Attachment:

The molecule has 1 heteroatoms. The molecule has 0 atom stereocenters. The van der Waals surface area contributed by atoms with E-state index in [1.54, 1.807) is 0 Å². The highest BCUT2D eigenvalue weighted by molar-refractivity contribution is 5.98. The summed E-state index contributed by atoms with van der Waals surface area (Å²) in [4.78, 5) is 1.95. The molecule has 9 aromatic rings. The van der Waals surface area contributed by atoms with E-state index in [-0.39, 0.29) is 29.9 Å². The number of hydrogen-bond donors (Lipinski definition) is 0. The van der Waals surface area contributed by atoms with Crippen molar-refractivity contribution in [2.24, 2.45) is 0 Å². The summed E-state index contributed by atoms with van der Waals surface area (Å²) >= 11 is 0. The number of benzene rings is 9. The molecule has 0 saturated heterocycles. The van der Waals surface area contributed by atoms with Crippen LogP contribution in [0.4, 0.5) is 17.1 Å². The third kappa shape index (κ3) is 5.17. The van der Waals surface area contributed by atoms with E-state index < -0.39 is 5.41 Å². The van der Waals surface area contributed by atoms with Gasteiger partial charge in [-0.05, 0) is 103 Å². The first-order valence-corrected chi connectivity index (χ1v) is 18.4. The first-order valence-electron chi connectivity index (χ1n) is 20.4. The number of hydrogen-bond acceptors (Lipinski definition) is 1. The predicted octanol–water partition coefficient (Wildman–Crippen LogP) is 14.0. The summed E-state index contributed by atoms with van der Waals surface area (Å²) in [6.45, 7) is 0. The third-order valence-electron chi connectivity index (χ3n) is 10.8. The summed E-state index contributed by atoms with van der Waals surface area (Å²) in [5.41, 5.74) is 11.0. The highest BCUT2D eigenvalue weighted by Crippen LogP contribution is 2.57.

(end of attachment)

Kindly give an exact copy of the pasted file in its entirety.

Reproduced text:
The molecule has 1 heteroatoms. The molecule has 0 atom stereocenters. The van der Waals surface area contributed by atoms with E-state index in [1.54, 1.807) is 0 Å². The highest BCUT2D eigenvalue weighted by molar-refractivity contribution is 5.98. The summed E-state index contributed by atoms with van der Waals surface area (Å²) in [4.78, 5) is 1.95. The molecule has 9 aromatic rings. The van der Waals surface area contributed by atoms with E-state index in [-0.39, 0.29) is 29.9 Å². The number of hydrogen-bond donors (Lipinski definition) is 0. The van der Waals surface area contributed by atoms with Crippen molar-refractivity contribution in [2.24, 2.45) is 0 Å². The summed E-state index contributed by atoms with van der Waals surface area (Å²) >= 11 is 0. The number of benzene rings is 9. The molecule has 0 saturated heterocycles. The van der Waals surface area contributed by atoms with Crippen LogP contribution in [0.4, 0.5) is 17.1 Å². The third kappa shape index (κ3) is 5.17. The van der Waals surface area contributed by atoms with E-state index < -0.39 is 5.41 Å². The van der Waals surface area contributed by atoms with Gasteiger partial charge in [-0.05, 0) is 103 Å². The first-order valence-corrected chi connectivity index (χ1v) is 18.4. The first-order valence-electron chi connectivity index (χ1n) is 20.4. The number of hydrogen-bond acceptors (Lipinski definition) is 1. The predicted octanol–water partition coefficient (Wildman–Crippen LogP) is 14.0. The summed E-state index contributed by atoms with van der Waals surface area (Å²) in [6.45, 7) is 0. The third-order valence-electron chi connectivity index (χ3n) is 10.8. The summed E-state index contributed by atoms with van der Waals surface area (Å²) in [5.41, 5.74) is 11.0. The highest BCUT2D eigenvalue weighted by Crippen LogP contribution is 2.57.